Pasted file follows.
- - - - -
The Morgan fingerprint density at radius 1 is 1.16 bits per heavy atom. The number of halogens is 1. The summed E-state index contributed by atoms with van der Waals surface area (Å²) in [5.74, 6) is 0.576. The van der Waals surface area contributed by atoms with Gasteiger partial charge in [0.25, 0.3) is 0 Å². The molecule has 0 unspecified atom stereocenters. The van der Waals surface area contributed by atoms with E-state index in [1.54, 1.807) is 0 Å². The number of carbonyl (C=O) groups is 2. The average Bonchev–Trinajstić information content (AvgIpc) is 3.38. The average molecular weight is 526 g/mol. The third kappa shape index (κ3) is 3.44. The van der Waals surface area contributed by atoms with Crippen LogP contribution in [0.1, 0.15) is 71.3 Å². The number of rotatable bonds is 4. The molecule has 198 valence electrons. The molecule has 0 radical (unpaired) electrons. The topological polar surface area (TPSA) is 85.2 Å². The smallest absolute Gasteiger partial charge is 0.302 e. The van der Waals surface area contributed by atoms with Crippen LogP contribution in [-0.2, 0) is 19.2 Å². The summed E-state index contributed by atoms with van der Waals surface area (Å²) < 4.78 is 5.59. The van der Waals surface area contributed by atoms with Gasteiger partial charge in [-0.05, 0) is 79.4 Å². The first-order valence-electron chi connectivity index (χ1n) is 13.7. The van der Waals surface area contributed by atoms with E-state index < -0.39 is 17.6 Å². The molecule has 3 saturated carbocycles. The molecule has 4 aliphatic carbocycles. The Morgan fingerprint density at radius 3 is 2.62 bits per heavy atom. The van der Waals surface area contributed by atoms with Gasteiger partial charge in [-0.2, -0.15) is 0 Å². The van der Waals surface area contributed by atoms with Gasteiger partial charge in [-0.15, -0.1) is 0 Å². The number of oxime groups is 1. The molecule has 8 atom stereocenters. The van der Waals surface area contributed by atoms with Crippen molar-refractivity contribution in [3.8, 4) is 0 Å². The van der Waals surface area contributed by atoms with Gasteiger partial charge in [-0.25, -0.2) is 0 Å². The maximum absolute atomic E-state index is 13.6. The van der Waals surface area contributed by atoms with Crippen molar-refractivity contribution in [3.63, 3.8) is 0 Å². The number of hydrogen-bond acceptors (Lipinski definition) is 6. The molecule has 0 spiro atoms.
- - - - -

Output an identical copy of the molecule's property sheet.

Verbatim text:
The Morgan fingerprint density at radius 1 is 1.16 bits per heavy atom. The number of halogens is 1. The summed E-state index contributed by atoms with van der Waals surface area (Å²) in [5.74, 6) is 0.576. The van der Waals surface area contributed by atoms with Gasteiger partial charge in [0.25, 0.3) is 0 Å². The molecule has 0 unspecified atom stereocenters. The van der Waals surface area contributed by atoms with E-state index in [1.54, 1.807) is 0 Å². The number of carbonyl (C=O) groups is 2. The average Bonchev–Trinajstić information content (AvgIpc) is 3.38. The average molecular weight is 526 g/mol. The third kappa shape index (κ3) is 3.44. The van der Waals surface area contributed by atoms with Crippen LogP contribution in [0.1, 0.15) is 71.3 Å². The number of rotatable bonds is 4. The molecule has 198 valence electrons. The molecule has 0 radical (unpaired) electrons. The topological polar surface area (TPSA) is 85.2 Å². The smallest absolute Gasteiger partial charge is 0.302 e. The van der Waals surface area contributed by atoms with Crippen LogP contribution in [-0.2, 0) is 19.2 Å². The summed E-state index contributed by atoms with van der Waals surface area (Å²) < 4.78 is 5.59. The van der Waals surface area contributed by atoms with Gasteiger partial charge in [-0.05, 0) is 79.4 Å². The first-order valence-electron chi connectivity index (χ1n) is 13.7. The van der Waals surface area contributed by atoms with E-state index < -0.39 is 17.6 Å². The molecule has 3 saturated carbocycles. The molecule has 4 aliphatic carbocycles. The Morgan fingerprint density at radius 3 is 2.62 bits per heavy atom. The van der Waals surface area contributed by atoms with Gasteiger partial charge in [-0.2, -0.15) is 0 Å². The van der Waals surface area contributed by atoms with Gasteiger partial charge in [-0.15, -0.1) is 0 Å². The number of oxime groups is 1. The molecule has 8 atom stereocenters. The van der Waals surface area contributed by atoms with Crippen molar-refractivity contribution in [3.8, 4) is 0 Å². The van der Waals surface area contributed by atoms with Gasteiger partial charge in [-0.25, -0.2) is 0 Å². The maximum absolute atomic E-state index is 13.6. The van der Waals surface area contributed by atoms with Crippen molar-refractivity contribution in [3.63, 3.8) is 0 Å². The number of hydrogen-bond acceptors (Lipinski definition) is 6. The molecule has 0 spiro atoms.